Storing your wine in optimal conditions can be a daunting task. You may not know what the best options are with the space you have available and how a wine actually changes with age — a lot of people even wonder about simple questions, like “How long can a Shiraz age?”
With this in mind, let’s take a closer look atwhat happens to wine with age, and answer one of the most crucial questions of all —why is wine better with age?
Wine and the ageing process
One of the primary explanations for wine’s improved taste over time is because of the change of compounds in the wine over an extended period. The tannins in the wine, for example, can mellow out, and the wine’s flavour can become more complex. Younger wines — particularly red wines — contain higher concentrations of tannins, which makes the wine taste more bitter. The tannins are present due to the grapes that are used to produce the wine.
Another key explanation is that our taste buds change over time, so we appreciate different flavours in wines as we get older. Many people — maybe you included — may comment that wine seems to taste sweeter as it ages. However, this is more of an individual perception — the actual sugar content in wine remains the same over time. So next time someone asks you “does wine get sweeter with age?” you’ll be prepared with the appropriate answer.
In general, wine is better with age because it allows the flavours to mature and mellow. As wine ages, the tannins soften, and the fruit flavours develop. This makes for a more complex and enjoyable beverage. If you've been fortunate enough to taste a finely aged wine, you’ll know firsthand how much difference it can make in comparison to drinking it brand new.
When to drink red wine and white wine
So when is the best time to open an aged wine? This can be tricky to answer, as it depends on several factors, including the specific wine, personal taste and storage conditions. Wine cellaring is an inexact science. However, you can follow a few guidelines to help you determine when a wine is ready to drink.
First and foremost, it’s important to determine whether the wine is actually intended for long-term ageing. Alcohol has a long shelf-life, but a great deal of modern wine is produced for immediate consumption or drunk within a year or two. The label will usually provide an indication, though your seller should also be able to provide some insight too.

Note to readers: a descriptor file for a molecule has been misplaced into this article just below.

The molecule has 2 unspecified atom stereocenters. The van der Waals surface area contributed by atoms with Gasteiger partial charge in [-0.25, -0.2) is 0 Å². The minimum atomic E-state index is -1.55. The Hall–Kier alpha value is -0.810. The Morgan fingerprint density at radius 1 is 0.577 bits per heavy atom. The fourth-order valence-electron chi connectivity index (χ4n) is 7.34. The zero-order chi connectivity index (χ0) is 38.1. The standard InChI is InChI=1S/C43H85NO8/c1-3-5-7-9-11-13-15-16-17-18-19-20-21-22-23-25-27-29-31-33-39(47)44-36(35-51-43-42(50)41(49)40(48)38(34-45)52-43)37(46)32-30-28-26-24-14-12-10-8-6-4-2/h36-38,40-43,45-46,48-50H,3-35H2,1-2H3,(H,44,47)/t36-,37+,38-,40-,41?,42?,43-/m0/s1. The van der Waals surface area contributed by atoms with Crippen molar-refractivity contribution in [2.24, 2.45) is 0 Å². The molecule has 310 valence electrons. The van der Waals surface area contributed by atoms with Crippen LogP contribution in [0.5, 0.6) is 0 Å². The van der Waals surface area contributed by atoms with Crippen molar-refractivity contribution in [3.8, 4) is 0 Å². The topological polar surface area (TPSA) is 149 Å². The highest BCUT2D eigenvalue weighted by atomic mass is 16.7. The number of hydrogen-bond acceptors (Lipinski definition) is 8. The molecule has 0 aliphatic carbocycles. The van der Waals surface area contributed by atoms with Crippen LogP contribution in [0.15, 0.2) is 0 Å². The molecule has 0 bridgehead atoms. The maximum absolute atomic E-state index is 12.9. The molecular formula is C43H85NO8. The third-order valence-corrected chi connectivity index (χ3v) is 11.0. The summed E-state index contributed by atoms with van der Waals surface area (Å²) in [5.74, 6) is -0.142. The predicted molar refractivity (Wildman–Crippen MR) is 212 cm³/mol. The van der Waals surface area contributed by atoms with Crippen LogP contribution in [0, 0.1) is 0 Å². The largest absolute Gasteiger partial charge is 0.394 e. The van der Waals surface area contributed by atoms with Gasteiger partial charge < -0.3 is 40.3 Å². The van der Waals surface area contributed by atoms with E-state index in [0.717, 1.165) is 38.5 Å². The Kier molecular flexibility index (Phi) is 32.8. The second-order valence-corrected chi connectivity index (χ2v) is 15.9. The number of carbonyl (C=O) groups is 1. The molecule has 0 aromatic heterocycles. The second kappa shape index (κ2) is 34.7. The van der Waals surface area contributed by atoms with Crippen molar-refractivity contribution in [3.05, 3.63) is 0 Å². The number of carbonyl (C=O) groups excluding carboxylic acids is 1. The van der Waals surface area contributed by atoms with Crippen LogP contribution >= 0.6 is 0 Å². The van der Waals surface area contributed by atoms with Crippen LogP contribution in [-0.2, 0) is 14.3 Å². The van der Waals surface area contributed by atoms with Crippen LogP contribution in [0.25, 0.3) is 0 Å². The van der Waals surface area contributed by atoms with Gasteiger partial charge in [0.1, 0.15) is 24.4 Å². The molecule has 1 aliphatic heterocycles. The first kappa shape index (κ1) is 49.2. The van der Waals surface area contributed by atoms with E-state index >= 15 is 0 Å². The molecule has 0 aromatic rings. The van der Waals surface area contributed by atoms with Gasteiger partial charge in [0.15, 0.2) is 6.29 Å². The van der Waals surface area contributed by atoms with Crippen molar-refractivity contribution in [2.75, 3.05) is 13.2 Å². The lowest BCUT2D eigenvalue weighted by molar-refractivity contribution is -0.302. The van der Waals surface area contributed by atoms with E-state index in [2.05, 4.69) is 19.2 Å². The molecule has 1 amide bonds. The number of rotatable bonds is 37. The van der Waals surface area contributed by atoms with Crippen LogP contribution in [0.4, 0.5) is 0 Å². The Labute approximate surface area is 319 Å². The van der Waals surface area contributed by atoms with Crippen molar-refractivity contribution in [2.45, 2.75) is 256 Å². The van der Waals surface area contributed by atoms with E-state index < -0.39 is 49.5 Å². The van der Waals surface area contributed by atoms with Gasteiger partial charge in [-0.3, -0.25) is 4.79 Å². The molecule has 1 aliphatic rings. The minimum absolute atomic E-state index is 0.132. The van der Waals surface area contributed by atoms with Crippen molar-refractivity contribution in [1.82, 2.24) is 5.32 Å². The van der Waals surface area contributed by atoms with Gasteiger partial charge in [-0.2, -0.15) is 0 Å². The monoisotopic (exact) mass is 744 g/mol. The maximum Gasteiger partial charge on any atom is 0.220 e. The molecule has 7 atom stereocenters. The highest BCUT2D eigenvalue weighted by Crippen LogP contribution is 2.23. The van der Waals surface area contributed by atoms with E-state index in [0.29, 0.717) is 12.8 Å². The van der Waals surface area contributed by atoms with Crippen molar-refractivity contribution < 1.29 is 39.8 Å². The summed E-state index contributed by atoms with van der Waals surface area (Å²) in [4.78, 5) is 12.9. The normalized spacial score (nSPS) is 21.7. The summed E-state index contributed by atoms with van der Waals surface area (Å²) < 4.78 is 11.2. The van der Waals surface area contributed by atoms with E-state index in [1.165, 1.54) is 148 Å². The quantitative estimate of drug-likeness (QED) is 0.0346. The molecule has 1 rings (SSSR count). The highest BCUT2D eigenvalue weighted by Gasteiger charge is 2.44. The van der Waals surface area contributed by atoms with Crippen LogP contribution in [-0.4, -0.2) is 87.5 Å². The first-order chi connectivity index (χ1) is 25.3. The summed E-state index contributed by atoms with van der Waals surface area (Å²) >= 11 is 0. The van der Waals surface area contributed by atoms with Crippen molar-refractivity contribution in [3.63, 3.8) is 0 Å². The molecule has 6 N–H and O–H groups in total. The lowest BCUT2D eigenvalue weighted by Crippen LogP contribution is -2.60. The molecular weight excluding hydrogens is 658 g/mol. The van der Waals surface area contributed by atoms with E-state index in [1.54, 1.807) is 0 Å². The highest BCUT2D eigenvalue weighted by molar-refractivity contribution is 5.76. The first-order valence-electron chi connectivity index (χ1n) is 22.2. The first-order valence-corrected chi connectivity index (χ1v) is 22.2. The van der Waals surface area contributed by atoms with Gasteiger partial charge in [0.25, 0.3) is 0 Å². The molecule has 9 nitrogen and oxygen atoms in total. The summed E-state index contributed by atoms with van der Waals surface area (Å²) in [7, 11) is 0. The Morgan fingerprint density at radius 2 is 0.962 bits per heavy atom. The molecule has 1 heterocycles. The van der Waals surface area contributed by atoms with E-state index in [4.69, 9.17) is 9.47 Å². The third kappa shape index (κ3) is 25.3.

Which leads us to the next point —do you age white wine? The answer depends on your patience. Generally, whites and lighter-bodied reds are best consumed within 3-5 years of being cellared, while fuller-bodied reds can age for upwards of 10 or even sometimes 20 years. So if you are worried abouthow long can Shiraz age — which is one of thebest Australian wines to cellar — you won’t have a problem when your storage solution is adequate. And now you knowwhen to drink red wine!
However, if you want to monitor the progress of your wine thoroughly, it's essential to taste the wine occasionally to check on its progress. If it starts to taste too woody or astringent, it might be time to drink it up!
If you can’t wait — or you’ve waited long enough but still want to re-store your wine — it’s best to close the wine immediately after decanting. So, if you have a wine fridge or dedicated wine storage space, use a wine stopper or re-cork your wine and immediately put it back. When re-corking, make sure to have the stained side facing the bottle.
If you're looking to cellar wine at home and can’t afford a dedicated cellar, you'll need a dark, cool, and stable environment. Ideally, your wine cellar or wine storage system should be in the basement where temperatures are consistent and humidity is high. If you don't have a basement, you can try an unused closet or cupboard.
Many different wine storage methods can be effective, depending on the type of wine and the environment it will be stored in. For example, if you are storing red wine, it is important to store it in a dark, cool place. However, if you are storing white wine, you may want to keep it in a refrigerator or cooler for thebest wine cellaring temperature. There are many other factors to consider when choosing a wine storage method, such as humidity and air circulation. To ensure optimal storage, there are a few essential areas that you should have covered, including:
- Temperature — The optimal temperature for most wines is between 10 to 15 degrees Celsius. This can be achieved with a good wine fridge or cabinet, though optimal humidity and temperature conditions can be achieved with a bespoke wine cellar that is fitted to your personal taste and available space. Red wines fare better in consistently dim areas, and white wines are more suitable for fridges.